- 6 Mar 2018
FOI reference: FOI/18/00467
Date received: 9 February 2018
Date responded: 6 March 2018
0n the topic of my FOI requests subsequently numbered 17/02644, 17/02549, 17/02537, 17/02327, 17/02242, please provide any correspondence (emails, typed or handwritten notes, letters, phone calls, minutes of meetings, briefs or otherwise) involving any of: special advisers, communications staff, civil servants, Ministers, or Scottish Government officials tasked with responding to FOI requests.
I enclose some of the information you have requested at Annex A of this letter. However we have applied exemptions under Section 30(b)(i) (free and frank provision of advice) and Section 38(1)(b) (personal data) of FOISA to some of this information.
I have also identified that we hold other pieces of correspondence which would fall within the scope of your request. However, while our aim is to provide information whenever possible, in this instance we are unable to provide the information because an exemption under Section 30(b)(i) (free and frank provision of advice) of FOISA applies to that information.
The reason why these exemptions apply is explained below.
Reasons for not providing information
Section 38(1)(b) – applicant has asked for personal data of a third party.
An exemption under section 38(1)(b) of FOISA (personal information) applies to some of the information requested because it is personal data of a third party, ie names/contact details of individuals, and disclosing it would contravene the data protection principles in Schedule 1 to the Data Protection Act 1998. This exemption is not subject to the 'public interest test', so we are not required to consider if the public interest in disclosing the information outweighs the public interest in applying the exemption.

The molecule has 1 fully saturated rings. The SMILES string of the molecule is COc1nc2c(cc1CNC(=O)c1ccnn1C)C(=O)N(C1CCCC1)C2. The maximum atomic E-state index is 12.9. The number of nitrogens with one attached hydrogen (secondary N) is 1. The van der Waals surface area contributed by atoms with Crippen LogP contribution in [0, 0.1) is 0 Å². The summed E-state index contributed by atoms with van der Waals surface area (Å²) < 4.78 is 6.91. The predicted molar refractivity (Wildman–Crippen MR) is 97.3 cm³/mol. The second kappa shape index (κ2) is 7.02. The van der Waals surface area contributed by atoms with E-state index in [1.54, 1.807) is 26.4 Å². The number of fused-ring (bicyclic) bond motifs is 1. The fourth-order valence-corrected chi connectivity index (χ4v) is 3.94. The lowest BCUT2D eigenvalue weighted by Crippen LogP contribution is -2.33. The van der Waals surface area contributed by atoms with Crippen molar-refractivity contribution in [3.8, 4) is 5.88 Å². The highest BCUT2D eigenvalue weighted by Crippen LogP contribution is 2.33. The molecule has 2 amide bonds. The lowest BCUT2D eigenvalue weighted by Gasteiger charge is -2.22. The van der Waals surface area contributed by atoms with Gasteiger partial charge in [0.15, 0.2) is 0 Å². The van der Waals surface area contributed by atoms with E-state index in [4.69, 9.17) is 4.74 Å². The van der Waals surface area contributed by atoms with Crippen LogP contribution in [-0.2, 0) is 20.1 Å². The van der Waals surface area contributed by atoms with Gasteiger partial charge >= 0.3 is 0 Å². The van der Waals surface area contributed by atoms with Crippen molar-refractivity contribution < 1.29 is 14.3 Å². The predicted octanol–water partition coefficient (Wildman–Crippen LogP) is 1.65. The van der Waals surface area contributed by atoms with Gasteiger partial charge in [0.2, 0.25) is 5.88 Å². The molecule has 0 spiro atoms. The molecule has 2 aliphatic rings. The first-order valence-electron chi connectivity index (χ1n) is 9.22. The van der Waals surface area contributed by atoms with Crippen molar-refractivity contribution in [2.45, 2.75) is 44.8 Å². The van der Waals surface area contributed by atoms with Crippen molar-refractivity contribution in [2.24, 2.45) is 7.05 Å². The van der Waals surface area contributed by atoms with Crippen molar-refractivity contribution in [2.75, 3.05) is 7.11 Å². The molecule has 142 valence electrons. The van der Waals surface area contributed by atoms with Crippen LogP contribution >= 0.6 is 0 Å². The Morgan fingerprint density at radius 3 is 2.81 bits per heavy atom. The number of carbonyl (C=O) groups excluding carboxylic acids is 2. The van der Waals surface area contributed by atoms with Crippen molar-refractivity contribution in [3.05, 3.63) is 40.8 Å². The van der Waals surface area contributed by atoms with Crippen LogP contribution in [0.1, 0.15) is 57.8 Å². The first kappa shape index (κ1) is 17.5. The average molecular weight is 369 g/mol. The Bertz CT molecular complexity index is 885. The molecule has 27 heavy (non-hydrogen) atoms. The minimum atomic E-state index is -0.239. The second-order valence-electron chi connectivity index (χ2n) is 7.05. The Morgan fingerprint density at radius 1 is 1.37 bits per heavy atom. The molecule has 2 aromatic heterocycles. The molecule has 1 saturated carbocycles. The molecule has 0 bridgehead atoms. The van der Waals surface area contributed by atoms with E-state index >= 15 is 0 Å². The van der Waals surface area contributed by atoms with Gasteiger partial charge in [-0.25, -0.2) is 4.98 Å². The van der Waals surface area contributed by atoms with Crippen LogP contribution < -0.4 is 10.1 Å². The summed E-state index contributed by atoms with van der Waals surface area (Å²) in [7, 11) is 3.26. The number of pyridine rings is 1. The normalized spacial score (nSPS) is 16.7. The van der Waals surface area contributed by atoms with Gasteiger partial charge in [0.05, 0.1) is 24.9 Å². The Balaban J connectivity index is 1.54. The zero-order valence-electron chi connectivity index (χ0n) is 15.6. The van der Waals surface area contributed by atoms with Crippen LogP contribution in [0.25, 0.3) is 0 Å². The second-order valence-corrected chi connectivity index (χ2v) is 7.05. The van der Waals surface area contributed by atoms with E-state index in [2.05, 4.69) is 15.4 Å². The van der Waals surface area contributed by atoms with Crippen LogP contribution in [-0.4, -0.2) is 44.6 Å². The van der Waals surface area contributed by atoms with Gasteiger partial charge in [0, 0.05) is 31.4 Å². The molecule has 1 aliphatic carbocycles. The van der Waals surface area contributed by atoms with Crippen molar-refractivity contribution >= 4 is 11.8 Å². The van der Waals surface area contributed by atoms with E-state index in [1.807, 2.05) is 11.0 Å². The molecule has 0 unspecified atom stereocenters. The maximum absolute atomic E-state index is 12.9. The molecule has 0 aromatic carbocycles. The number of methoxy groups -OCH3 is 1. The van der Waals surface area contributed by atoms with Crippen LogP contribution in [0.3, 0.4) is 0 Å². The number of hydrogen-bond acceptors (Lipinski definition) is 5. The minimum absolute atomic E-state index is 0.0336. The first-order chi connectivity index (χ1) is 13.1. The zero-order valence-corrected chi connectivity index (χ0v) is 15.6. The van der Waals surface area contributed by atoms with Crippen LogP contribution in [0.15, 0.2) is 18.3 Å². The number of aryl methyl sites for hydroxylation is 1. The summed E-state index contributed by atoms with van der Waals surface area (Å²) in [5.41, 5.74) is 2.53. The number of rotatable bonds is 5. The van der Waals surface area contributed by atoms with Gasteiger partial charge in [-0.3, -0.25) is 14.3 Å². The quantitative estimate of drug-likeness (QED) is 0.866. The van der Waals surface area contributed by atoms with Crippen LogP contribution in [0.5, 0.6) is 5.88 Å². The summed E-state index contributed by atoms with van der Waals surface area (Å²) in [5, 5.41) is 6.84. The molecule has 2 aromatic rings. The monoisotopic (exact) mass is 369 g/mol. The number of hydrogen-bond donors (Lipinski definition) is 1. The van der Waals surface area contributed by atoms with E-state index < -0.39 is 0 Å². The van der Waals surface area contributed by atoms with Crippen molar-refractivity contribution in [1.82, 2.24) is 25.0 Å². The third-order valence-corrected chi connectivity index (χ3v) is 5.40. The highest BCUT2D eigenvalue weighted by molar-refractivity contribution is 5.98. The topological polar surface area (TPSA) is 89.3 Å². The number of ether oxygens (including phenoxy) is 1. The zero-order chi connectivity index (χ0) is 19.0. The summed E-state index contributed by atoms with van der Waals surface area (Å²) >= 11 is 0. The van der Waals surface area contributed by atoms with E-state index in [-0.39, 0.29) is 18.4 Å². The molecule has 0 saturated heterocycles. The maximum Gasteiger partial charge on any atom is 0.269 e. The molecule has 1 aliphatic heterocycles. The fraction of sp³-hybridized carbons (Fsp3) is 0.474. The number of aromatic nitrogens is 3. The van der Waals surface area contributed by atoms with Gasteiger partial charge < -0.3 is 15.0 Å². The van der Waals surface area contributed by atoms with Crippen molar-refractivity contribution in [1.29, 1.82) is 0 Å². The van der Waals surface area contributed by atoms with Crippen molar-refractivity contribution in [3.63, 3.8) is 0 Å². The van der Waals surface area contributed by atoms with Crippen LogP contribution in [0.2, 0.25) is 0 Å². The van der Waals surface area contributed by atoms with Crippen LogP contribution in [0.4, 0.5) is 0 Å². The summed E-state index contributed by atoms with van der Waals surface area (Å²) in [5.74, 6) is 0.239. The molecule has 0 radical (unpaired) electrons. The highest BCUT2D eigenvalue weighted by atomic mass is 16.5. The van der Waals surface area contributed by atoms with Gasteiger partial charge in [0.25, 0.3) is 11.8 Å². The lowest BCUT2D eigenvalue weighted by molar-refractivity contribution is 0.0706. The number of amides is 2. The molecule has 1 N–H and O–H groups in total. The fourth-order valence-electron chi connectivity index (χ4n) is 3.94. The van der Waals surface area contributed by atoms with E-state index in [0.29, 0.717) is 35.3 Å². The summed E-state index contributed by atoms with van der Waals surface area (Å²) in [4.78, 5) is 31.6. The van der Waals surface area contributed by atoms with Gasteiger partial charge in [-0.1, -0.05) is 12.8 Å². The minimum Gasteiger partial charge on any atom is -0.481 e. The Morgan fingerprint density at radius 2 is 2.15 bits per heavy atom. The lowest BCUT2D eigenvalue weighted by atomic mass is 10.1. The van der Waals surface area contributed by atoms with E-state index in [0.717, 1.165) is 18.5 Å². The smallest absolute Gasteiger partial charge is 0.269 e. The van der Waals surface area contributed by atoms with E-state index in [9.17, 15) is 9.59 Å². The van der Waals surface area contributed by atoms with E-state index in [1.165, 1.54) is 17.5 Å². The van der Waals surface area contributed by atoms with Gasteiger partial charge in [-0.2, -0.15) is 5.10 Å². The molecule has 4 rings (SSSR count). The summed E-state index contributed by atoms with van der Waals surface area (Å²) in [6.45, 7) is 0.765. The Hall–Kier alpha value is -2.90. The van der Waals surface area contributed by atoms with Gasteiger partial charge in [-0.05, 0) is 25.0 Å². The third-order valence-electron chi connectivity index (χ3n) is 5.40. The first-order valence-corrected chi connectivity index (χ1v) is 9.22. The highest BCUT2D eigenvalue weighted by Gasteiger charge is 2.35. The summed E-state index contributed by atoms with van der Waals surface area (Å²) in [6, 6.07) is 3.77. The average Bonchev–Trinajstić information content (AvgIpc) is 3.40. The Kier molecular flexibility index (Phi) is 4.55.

Section 30(b)(i) – (free and frank provision of advice).
This exemption applies because disclosure would, or would be likely to, inhibit substantially the free and frank provision of advice for the purposes of deliberation. This exemption recognises the need for officials to have a private space within which to provide free and frank provision of advice to Ministers before the Scottish Government reaches a settled public view. Disclosing the content of this advice relating to the Inquiry and the carrying out of Minister's statutory duties under the Inquiries Act 2005, would substantially inhibit the provision of such advice in the future.
This exemption is subject to the 'public interest test'. Therefore, taking account of all the circumstances of this case, we have considered if the public interest in disclosing the information outweighs the public interest in applying the exemption. We have found that, on balance, the public interest lies in favour of upholding the exemption. We recognise that there is a public interest in disclosing information as part of open, transparent and accountable government, and to inform public debate. However, there is a greater public interest in allowing Ministers and officials a private space within which to explore and refine the Government's position.
The Scottish Government is committed to publishing all information released in response to Freedom of Information requests. View all FOI responses at http://www.gov.scot/foi-responses
- File type
- 49 page PDF
- 1.1 MB
Please quote the FOI reference
Central Enquiry Unit
Phone: 0300 244 4000
The Scottish Government
St Andrew's House